Business Maturity and Sharper Focus Changes the Face of Public Relations


The PR industry is no stranger to redundancy. Ubiquitous utterances about getting a seat at the proverbial table make many professionals sound like broken records, and there have been enough holy grails - measurement, crisis management and prevention, CSR - to chase into eternity. Now that public relations is increasing its momentum in the business sector thanks in part to news like Proctor & Gamble's widely-reported findings (see PR News, February 13, 2006), questions are less focused on getting people's attention; now it's a matter of what to do once you have it.

Council of Public Relations Firms President Kathy Cripps is one of many PR leaders looking to the future as the industry matures. The best news? Adulthood never looked so good.

"There's a lot of enthusiasm for how the business is growing," she told PR News in an interview at her New York office. "One of the things the G.A.P. study found is the prominence and importance of the discipline within companies. It is very important with what's happening with the integration of brands."

Cripps is referring to the annual "Public Relations Generally Accepted Practices" study the Council coordinates in conjunction with the University of Southern California's Strategic PR Center. The most recent findings (from 2004) cited a growth in agency PR budgets by an average of 3%, as well as a PR/gross revenue ratio among Fortune 500 respondents of $643/$1 million.

At the time of their release, these findings, among others, pointed to a year of stabilization for public relations, and that momentum continued to build through 2005 and early 2006. But that doesn't mean there aren't a number of barriers yet to be overcome; Cripps acknowledges education, diversity and integration remain critical issues for the PR industry.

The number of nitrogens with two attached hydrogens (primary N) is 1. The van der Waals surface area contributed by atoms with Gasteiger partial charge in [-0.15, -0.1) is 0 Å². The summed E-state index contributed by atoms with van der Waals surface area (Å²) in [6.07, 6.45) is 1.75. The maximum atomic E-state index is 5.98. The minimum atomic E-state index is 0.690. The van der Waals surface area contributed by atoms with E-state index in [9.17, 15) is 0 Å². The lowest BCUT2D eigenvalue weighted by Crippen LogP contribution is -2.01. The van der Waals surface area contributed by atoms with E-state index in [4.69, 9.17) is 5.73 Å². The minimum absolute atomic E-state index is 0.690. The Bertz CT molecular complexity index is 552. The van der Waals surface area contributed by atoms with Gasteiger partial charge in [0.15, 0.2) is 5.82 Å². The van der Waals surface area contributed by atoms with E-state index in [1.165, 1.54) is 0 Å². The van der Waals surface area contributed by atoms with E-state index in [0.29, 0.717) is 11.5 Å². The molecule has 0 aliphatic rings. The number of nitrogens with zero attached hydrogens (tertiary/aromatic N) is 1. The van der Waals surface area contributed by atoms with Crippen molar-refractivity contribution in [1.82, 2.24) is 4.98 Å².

"One of the main challenges is continuing to find good, strong talent," she says. "In the last few years, there's been a tremendous growth in the number of students majoring in public relations. But are they being exposed to the right classes? And how can we expose MBA students who are future clients to public relations and the value of PR?"

Some PR programs have already broached one potential answer - that is, working in conjunction with graduate programs on more precise and applicable education, as well as recruiting out of these programs more rigorously. And as for recruiting, especially when it comes to diverse potential employees, the Council has its hand in projects such as an annual PR industry job fair conducted with Washington, D.C.'s Howard University. Designed to educate Howard's predominantly African American student population on the career potentials of PR, it also provides a golden opportunity to achieve the long-sought-after goal of a diverse PR workforce.

Building a better PR industry may begin on the ground level with education and recruitment, but PR execs at the other end of the spectrum continue to face challenges when it comes to reputation management and branding in an age of integration and consolidation. Pharmaceutical giant GlaxoSmithKline recently announced plans to cope with its damaged reputation by enlisting its entire sales force - all 8,000 of them - as "public relations ambassadors." It's nontraditional plans of attack like this that illustrate the transformation of PR from a highly reactive to a largely proactive industry.

"On the agency and corporate sides, you need to understand how PR fits into your organization," Cripps says. "It's becoming more important being we're seeing how it fits into a business objective from a strategic standpoint, from a marketing communications standpoint. It's really being integrated into what's happening in an organization."

Interviews with other association leaders can be found at the PR News article archives at http://www.prnewsonline.com.

Contact: Kathy Cripps, 877.773.4767, kcripps@prfirms.org.




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